I have no doubt the film has become something of a gay propaganda piece, it‘s nomination for awards fits in well with the gay agenda. The story succeeds in showing the torment two guys go through dealing with their homosexual attraction to one another, destroying their own families in the process. It just wasn’t a compelling example of the merits of homosexual love. Although praised as a tender ’love story’ - it really is - and it is also a story of how an illicit affair broke up a marriage. Obviously the two men were somehow scarred in their early life - Jake Gyllenhaal’s character exhibited some of the classic indications of deeply rooted same sex attraction, or at least the proclivity for it. He craved affirmation, acceptance as well as intimacy. He apparently had a poor father/son relationship and failed to excel in masculine endeavors. In the film he also played the more promiscuous character. (In one scene, disappointed to miss a sexual encounter with his friend Ennis, he picks up a male prostitute in Juarez. This indicates to me he had other experiences in the past.) Heath Ledger’s character seemed to me to be less homosexual in addition to being decidedly more sexually inexperienced. He resisted the sexual encounter, kissing appeared to be repulsive for him at first. In the beginning at least, he wanted the encounters to stop - in the beginning. He was also the first of the pair to get married. I wondered if this wasn’t because he really was heterosexual and having fallen in love with this woman, he wanted to make things right in his life. It is not that uncommon. for a man with incidental homosexual experience to transition his life in such a way. I have always believed that in some instances it may be a case of heroic virtue to act thus.
Gyllenhaal’s character (Jack) comes back into his life however. This is where the story becomes even more perverted for me, if you will. One can almost understand their failure in the mountains, isolated and alone for so long in such a remote location. (Sexual temptation is a powerful force, especially in young men.) Everyone has probably heard stories about such experiences occurring in prison, when men are at sea, or even in adolescence. I can even understand the one guy who seemed to be more confirmed, as well as experienced in homosexuality; his history and experience perhaps caused him to be more aggressive. The guys lost me when they got together again. I don’t think it was love so much as lust that motivated them. Sure they were extremely fond of one another, and maybe they were really in love, but I didn't think they shared a very meaningful friendship - in the begining at least. They hardly spoke to one another. Ledger’s character was incredibly inarticulate - of course it is his personality that makes him ‘the quiet man’ - his experiences growing up, his lack of education, etc. Nevertheless their relationship appeared to me to have been based upon genital/sexual contact - they were playing around more than having an affair. Later, when their friendship deepened, their sexual experience became a means to express this. Sadly I think there developed a co-dependence of sorts and their emotions took control. Hence the film becomes a rally cry for legitamizing same sex relationships. Persons of the same sex do love one another and always have done so throughout history - it is called friendship. The error of our age is to equate such love with heterosexual marriage and believe that sexual/genital expression is acceptable. It is not.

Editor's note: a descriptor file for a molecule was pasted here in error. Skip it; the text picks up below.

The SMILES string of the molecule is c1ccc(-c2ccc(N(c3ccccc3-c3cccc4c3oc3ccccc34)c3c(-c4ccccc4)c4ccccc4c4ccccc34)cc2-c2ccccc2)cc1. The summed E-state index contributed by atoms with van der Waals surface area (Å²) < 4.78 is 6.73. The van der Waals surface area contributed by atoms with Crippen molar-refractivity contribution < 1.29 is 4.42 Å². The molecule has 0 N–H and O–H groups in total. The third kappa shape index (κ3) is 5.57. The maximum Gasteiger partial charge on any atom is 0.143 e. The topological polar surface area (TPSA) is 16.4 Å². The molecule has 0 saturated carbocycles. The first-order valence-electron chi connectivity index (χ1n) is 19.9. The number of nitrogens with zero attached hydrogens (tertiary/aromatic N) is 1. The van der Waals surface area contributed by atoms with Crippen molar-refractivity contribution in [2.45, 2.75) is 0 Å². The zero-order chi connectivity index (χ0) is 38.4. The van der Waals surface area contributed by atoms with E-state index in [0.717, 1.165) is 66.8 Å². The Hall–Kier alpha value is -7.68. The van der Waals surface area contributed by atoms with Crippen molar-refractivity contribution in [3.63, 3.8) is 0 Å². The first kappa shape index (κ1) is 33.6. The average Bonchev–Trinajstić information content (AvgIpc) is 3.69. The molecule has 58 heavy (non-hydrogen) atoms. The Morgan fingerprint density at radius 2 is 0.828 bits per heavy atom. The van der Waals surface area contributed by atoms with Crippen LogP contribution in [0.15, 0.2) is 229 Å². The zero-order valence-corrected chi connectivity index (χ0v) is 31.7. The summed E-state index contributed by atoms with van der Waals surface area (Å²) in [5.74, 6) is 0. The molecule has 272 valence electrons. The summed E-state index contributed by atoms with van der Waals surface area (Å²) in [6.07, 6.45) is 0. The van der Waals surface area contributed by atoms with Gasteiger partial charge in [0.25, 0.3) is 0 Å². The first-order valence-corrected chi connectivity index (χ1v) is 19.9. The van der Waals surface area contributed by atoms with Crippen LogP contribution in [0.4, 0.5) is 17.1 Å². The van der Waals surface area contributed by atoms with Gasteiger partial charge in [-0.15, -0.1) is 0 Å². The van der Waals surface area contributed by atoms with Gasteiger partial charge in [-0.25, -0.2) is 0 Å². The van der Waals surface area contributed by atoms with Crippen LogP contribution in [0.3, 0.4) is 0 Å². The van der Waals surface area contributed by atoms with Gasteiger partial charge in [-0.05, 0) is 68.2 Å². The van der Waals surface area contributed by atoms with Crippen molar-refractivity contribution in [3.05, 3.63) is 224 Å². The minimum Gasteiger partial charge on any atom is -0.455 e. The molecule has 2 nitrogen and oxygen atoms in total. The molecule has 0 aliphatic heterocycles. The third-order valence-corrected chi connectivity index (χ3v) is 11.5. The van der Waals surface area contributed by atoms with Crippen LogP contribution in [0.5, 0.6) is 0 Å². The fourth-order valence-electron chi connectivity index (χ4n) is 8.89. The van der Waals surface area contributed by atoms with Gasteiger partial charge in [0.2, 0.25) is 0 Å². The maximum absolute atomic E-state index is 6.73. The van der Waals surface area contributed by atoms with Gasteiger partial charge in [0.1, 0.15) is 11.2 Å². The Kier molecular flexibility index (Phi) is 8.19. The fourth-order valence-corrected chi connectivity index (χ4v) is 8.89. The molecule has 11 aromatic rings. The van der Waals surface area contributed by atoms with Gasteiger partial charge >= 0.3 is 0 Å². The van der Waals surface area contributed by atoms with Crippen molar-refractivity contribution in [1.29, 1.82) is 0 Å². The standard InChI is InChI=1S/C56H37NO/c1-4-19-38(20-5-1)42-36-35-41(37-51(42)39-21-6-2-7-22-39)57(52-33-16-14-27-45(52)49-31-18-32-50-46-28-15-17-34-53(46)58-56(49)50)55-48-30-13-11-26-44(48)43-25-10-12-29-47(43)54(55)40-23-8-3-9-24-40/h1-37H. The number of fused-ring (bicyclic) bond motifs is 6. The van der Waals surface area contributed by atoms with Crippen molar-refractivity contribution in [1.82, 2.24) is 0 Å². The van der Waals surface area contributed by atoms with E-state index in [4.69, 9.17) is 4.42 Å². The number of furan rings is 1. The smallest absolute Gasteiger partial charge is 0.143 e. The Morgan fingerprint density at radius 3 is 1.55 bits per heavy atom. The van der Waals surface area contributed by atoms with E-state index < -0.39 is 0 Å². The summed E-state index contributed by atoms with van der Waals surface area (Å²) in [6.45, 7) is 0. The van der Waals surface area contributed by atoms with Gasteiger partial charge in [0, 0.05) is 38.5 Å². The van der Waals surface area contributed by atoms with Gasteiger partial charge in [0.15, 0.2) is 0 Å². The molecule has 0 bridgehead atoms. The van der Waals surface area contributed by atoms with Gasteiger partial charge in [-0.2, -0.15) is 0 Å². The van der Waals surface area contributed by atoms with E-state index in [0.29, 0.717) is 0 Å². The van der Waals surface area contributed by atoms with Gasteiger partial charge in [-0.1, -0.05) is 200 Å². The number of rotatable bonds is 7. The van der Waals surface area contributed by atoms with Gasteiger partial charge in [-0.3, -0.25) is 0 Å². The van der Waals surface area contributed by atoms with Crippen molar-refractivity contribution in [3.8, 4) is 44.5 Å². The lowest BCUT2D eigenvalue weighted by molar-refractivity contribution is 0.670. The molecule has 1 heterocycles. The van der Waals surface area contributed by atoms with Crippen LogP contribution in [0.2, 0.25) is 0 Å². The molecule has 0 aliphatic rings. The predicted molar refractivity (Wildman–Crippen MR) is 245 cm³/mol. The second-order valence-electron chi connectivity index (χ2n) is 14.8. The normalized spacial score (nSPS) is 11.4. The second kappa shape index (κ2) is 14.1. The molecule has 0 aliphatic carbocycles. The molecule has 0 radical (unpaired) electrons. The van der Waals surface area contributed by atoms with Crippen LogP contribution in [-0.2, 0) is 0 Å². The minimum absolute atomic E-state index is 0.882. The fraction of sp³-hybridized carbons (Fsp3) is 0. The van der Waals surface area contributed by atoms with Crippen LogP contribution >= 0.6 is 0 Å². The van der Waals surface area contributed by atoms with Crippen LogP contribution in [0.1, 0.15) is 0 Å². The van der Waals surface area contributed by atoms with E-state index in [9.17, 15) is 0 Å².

In closing it would be unfair of me if I failed to mention that there definitely were some very poignant moments in the film, but it just didn’t come off as a credible, nor acceptable love story for me. The sex scenes - though not terribly graphic - were nonetheless repulsive. Sodomy is a grave offense against nature and an abomination to God. I think that is why few movies portray it - filmmakers often show kissing and hugging in same sex situations, but when you see homosexual sex you know immediately that it is peculiar as well as offensive. Aside from porno films I doubt it will become popular to show it in theaters; if filmmakers insist upon doing so audiences will see how unnatural it is and the gay agenda will inevitably suffer some damage. It’s like the abortion issue - media never shows the reality of abortion because when people see it they understand it is a violent act and cannot fail to recognize that it is indeed murder.
Posted by Terry Nelson at 2:10 PM
The Bone Chapel, Malta
I decided to create a new weblog because I couldn't get into my original one from home - I forgot my user name and password. But I have wanted to have another more personal blog that can be more 'raw' if you will. At any rate, more down to earth - and maybe kind of dark.
I start out with this picture of the bone house because death has been on my mind for a few years and now it feels like it is stalking me. It's not a scary thing however. As I wrote in my other blog I look forward to it if it means living eternally with our Lord - that is, if I may die a 'happy death'. I was so gallant when I wrote that the other day. I was not considering the suffering that accompanies it, the aches and pains, which are perhaps minor at present, but will likely increase. The being tossed about from one doctor to another while never really resolving anything. I realized that I can make too much of it all, talk about it too much - I mean constantly tell everyone about every little illness. I understood last night that I must offer it up as a penance, in reparation - this is a golden opportunity - to offer one's illness, one's aches and pains, plus the humiliation of being sick and sort of lame...this is part of the way, albeit the way of the cross. It was indeed a consolation to understand that, and I felt unworthy of it.
Posted by Terry Nelson at 11:03 AM